In: PLoS Medicine, Vol. 10, No. 6, e1001473, 06.2013.

Research output: Contribution to journalArticle

Gallacher, K, Morrison, D, Jani, B, Macdonald, S, May, CR, Montori, VM, Erwin, PJ, Batty, GD, Eton, DT, Langhorne, P & Mair, FS 2013, 'Uncovering Treatment Burden as a Key Concept for Stroke Care: A Systematic Review of Qualitative Research', PLoS Medicine, vol. 10, no. 6, e1001473. https://doi.org/10.1371/journal.pmed.1001473
Gallacher, Katie ; Morrison, Deborah ; Jani, Bhautesh ; Macdonald, Sara ; May, Carl R. ; Montori, Victor Manuel ; Erwin, Patricia J. ; Batty, G. David ; Eton, David T ; Langhorne, Peter ; Mair, Frances S. / Uncovering Treatment Burden as a Key Concept for Stroke Care : A Systematic Review of Qualitative Research. In: PLoS Medicine. 2013 ; Vol. 10, No. 6.
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abstract = "Background:Patients with chronic disease may experience complicated management plans requiring significant personal investment. This has been termed 'treatment burden' and has been associated with unfavourable outcomes. The aim of this systematic review is to examine the qualitative literature on treatment burden in stroke from the patient perspective.Methods and Findings:The search strategy centred on: stroke, treatment burden, patient experience, and qualitative methods. We searched: Scopus, CINAHL, Embase, Medline, and PsycINFO. We tracked references, footnotes, and citations. Restrictions included: English language, date of publication January 2000 until February 2013. Two reviewers independently carried out the following: paper screening, data extraction, and data analysis. Data were analysed using framework synthesis, as informed by Normalization Process Theory. Sixty-nine papers were included. Treatment burden includes: (1) making sense of stroke management and planning care, (2) interacting with others, (3) enacting management strategies, and (4) reflecting on management. Health care is fragmented, with poor communication between patient and health care providers. Patients report inadequate information provision. Inpatient care is unsatisfactory, with a perceived lack of empathy from professionals and a shortage of stimulating activities on the ward. Discharge services are poorly coordinated, and accessing health and social care in the community is difficult. The study has potential limitations because it was restricted to studies published in English only and data from low-income countries were scarce.Conclusions:Stroke management is extremely demanding for patients, and treatment burden is influenced by micro and macro organisation of health services. Knowledge deficits mean patients are ill equipped to organise their care and develop coping strategies, making adherence less likely. There is a need to transform the approach to care provision so that services are configured to prioritise patient needs rather than those of health care systems.Systematic Review Registration:International Prospective Register of Systematic Reviews CRD42011001123 Please see later in the article for the Editors' Summary.",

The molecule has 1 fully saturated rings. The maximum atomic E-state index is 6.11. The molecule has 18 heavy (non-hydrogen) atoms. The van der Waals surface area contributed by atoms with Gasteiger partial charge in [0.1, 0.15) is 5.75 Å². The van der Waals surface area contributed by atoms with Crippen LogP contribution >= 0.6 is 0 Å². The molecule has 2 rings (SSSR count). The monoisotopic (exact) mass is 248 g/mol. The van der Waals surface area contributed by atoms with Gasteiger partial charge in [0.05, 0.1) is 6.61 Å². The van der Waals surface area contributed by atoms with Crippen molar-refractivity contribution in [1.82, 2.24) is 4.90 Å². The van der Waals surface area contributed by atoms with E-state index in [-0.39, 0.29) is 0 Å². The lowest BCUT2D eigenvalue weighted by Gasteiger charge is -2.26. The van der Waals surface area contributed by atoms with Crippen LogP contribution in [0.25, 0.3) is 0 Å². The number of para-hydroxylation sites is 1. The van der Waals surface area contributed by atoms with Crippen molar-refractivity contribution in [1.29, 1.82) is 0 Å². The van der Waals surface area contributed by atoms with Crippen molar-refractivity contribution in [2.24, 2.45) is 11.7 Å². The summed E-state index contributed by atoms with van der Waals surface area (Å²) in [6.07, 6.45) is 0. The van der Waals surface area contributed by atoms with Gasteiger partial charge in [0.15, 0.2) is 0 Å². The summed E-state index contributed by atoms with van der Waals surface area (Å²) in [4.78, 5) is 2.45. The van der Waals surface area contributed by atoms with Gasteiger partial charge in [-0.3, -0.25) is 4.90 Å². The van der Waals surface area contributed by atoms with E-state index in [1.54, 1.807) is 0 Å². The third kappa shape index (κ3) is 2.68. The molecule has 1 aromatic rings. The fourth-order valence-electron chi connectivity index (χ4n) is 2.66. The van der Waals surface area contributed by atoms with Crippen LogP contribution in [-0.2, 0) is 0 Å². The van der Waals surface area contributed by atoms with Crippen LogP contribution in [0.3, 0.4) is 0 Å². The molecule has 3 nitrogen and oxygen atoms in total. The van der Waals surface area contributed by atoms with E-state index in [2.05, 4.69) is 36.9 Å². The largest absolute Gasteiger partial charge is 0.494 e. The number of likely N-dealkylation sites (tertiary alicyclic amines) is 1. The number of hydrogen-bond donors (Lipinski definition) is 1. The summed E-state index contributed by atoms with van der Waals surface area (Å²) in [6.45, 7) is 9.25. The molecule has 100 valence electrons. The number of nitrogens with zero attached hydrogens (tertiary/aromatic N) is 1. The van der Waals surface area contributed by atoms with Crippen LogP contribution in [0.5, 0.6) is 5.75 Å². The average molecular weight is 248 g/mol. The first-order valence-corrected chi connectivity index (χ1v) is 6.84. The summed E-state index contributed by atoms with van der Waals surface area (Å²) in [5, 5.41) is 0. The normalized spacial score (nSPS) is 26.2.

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AU - May, Carl R.

AU - Montori, Victor Manuel

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AU - Batty, G. David